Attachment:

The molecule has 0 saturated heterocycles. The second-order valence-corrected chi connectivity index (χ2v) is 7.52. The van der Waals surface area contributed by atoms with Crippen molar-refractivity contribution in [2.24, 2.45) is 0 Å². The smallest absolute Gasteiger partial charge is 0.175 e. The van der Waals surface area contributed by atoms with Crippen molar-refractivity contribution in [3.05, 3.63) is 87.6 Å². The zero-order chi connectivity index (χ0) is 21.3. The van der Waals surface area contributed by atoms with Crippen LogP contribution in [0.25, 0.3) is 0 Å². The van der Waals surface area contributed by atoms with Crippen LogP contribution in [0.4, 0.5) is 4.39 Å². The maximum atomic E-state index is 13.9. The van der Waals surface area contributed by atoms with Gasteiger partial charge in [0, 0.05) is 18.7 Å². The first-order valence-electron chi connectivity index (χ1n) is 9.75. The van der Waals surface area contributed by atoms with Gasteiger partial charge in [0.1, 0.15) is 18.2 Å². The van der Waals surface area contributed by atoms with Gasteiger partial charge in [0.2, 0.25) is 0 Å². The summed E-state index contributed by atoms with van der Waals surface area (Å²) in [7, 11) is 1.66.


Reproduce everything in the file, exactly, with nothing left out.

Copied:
The molecule has 0 saturated heterocycles. The second-order valence-corrected chi connectivity index (χ2v) is 7.52. The van der Waals surface area contributed by atoms with Crippen molar-refractivity contribution in [2.24, 2.45) is 0 Å². The smallest absolute Gasteiger partial charge is 0.175 e. The van der Waals surface area contributed by atoms with Crippen molar-refractivity contribution in [3.05, 3.63) is 87.6 Å². The zero-order chi connectivity index (χ0) is 21.3. The van der Waals surface area contributed by atoms with Crippen LogP contribution in [0.25, 0.3) is 0 Å². The van der Waals surface area contributed by atoms with Crippen LogP contribution in [0.4, 0.5) is 4.39 Å². The maximum atomic E-state index is 13.9. The van der Waals surface area contributed by atoms with Gasteiger partial charge in [0, 0.05) is 18.7 Å². The first-order valence-electron chi connectivity index (χ1n) is 9.75. The van der Waals surface area contributed by atoms with Gasteiger partial charge in [0.1, 0.15) is 18.2 Å². The van der Waals surface area contributed by atoms with Gasteiger partial charge in [0.2, 0.25) is 0 Å². The summed E-state index contributed by atoms with van der Waals surface area (Å²) in [7, 11) is 1.66.